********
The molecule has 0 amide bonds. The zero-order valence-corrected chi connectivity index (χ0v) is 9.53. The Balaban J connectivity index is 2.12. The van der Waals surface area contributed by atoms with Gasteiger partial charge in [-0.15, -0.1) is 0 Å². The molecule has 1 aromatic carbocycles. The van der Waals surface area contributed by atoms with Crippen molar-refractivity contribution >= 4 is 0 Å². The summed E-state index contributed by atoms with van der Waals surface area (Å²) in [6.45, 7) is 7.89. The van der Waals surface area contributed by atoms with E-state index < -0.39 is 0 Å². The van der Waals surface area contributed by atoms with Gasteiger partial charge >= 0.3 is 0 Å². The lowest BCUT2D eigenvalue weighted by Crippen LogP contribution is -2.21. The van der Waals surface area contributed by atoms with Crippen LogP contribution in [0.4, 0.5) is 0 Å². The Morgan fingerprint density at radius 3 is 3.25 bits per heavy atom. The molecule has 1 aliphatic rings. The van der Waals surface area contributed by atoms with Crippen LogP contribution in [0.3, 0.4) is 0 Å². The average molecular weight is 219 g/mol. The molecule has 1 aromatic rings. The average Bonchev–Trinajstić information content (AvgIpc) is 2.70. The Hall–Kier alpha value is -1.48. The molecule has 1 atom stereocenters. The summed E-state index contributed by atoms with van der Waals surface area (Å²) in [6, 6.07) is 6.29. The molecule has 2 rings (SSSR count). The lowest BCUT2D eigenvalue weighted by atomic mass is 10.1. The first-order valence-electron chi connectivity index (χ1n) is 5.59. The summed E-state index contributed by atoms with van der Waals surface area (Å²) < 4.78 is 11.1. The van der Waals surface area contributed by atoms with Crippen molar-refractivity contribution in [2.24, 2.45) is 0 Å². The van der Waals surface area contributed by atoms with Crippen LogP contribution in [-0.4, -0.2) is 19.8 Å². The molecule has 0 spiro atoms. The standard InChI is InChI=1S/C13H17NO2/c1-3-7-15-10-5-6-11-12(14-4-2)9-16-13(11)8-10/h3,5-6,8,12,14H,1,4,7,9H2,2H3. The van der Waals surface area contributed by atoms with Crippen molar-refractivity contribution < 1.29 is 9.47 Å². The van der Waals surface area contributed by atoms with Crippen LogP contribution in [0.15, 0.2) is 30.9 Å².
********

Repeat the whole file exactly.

The molecule has 0 amide bonds. The zero-order valence-corrected chi connectivity index (χ0v) is 9.53. The Balaban J connectivity index is 2.12. The van der Waals surface area contributed by atoms with Gasteiger partial charge in [-0.15, -0.1) is 0 Å². The molecule has 1 aromatic carbocycles. The van der Waals surface area contributed by atoms with Crippen molar-refractivity contribution >= 4 is 0 Å². The summed E-state index contributed by atoms with van der Waals surface area (Å²) in [6.45, 7) is 7.89. The van der Waals surface area contributed by atoms with E-state index < -0.39 is 0 Å². The van der Waals surface area contributed by atoms with Gasteiger partial charge >= 0.3 is 0 Å². The lowest BCUT2D eigenvalue weighted by Crippen LogP contribution is -2.21. The van der Waals surface area contributed by atoms with Crippen LogP contribution in [0.4, 0.5) is 0 Å². The Morgan fingerprint density at radius 3 is 3.25 bits per heavy atom. The molecule has 1 aliphatic rings. The van der Waals surface area contributed by atoms with Crippen LogP contribution in [0.3, 0.4) is 0 Å². The average molecular weight is 219 g/mol. The molecule has 1 aromatic rings. The average Bonchev–Trinajstić information content (AvgIpc) is 2.70. The Hall–Kier alpha value is -1.48. The molecule has 1 atom stereocenters. The summed E-state index contributed by atoms with van der Waals surface area (Å²) in [6, 6.07) is 6.29. The molecule has 2 rings (SSSR count). The lowest BCUT2D eigenvalue weighted by atomic mass is 10.1. The first-order valence-electron chi connectivity index (χ1n) is 5.59. The summed E-state index contributed by atoms with van der Waals surface area (Å²) < 4.78 is 11.1. The van der Waals surface area contributed by atoms with Crippen molar-refractivity contribution in [2.24, 2.45) is 0 Å². The van der Waals surface area contributed by atoms with Crippen LogP contribution in [-0.4, -0.2) is 19.8 Å². The molecule has 0 spiro atoms. The standard InChI is InChI=1S/C13H17NO2/c1-3-7-15-10-5-6-11-12(14-4-2)9-16-13(11)8-10/h3,5-6,8,12,14H,1,4,7,9H2,2H3. The van der Waals surface area contributed by atoms with Crippen molar-refractivity contribution < 1.29 is 9.47 Å². The van der Waals surface area contributed by atoms with Crippen LogP contribution in [0.15, 0.2) is 30.9 Å².